This is the Branche President's family, who came for the Open House.  His name is President Sombo, and he is the man with the dark tie, in the middle.  His mother is behind him with the green headdress, and his step-father is to the left in the white shirt.  His wife is to the right in the blue and he has 5 beautiful children scattered in the picture.  His extended family may not all be members, we are not sure, but his mother is and his step-father will be baptized by him soon.

President Sombo is a wonderful, delightful man.  He wanted a picture with us, so as Liz requested, here is another photo of Elder and Sœur Wheatley.  He is very enthusiastic about the church - I think he told us he has been a member for 6 years.  He studies the church Branche President instruction manual and asks for help because he wants to do everything correctly.  We love him and his family!

The following pictures were taken at the Pointe Noire Branche Open House on Saturday, March 10th.  There was a large crowd which included members, investigators and dignitaries.

Friday, March 9, 2012

 This is the newly rented and remodeled Pointe Noire Branche building.  It is in a quartier in a part of the city that is much closer to many branche members, so they are now more able to get transport or walk to church.  There are also many investigators who come each week.  The branche is so big, it fills the building and the Primary has to do some of their activities outside in the fenced yard area on the other side of the building.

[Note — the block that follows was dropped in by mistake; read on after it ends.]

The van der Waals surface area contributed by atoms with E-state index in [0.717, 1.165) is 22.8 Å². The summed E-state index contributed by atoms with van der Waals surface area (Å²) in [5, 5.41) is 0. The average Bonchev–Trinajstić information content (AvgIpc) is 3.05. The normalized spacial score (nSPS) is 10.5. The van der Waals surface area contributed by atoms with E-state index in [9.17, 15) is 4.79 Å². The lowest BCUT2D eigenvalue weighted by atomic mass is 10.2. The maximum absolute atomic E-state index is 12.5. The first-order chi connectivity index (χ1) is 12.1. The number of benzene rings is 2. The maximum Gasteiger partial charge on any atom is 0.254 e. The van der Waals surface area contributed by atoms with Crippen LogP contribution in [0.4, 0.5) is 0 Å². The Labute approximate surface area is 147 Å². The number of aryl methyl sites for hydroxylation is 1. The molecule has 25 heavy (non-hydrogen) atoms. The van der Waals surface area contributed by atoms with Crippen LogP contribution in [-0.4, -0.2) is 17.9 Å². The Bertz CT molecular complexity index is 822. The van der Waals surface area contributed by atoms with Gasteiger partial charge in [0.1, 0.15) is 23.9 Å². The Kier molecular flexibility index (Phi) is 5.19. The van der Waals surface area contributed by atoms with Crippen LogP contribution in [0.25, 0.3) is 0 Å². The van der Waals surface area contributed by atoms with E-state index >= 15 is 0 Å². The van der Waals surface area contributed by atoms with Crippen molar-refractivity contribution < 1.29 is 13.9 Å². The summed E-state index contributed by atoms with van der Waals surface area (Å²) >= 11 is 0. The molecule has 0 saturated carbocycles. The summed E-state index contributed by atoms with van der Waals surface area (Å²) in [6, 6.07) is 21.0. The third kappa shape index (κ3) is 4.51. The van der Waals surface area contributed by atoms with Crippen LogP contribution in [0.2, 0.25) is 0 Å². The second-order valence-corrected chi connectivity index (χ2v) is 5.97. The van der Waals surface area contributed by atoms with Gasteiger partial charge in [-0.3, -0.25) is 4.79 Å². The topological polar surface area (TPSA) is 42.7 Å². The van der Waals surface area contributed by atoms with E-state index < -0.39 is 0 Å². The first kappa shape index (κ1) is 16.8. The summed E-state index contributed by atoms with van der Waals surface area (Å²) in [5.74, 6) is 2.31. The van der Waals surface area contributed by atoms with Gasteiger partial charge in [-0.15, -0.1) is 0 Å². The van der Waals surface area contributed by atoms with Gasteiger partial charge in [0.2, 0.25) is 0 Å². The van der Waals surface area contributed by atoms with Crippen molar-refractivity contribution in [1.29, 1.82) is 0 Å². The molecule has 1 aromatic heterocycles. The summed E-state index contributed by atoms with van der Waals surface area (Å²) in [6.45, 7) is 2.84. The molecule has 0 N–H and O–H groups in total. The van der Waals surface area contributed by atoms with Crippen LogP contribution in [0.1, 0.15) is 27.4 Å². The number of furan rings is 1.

This is the chapel.  The wood stand in the front was just finished.  It looks very nice.  The Relief Society also meets in this room for now, because it is next to the Primary rooms, which are already too small for the number of children coming.  There are 3 floors to the building, and you have to go outside to the area where the stairs are. Sometimes there is no water, and that is a challenge for both church buildings - pumps that don't work, electricity not working, or no water available.

Elder Nash and Elder Hoiland helping me figure out how to make an Open House invitation to the newly rented and refurbished building for the Pointe Noire Branche.  I have permission for them to help me when I get really stuck - and that is  such a blessing.  We have reports in Excel, requests for things like an invitation for the Open House or a picture handout for Relief Society, and I do all of the distribution ordering of supplies for the 3 branches - all in French, of course.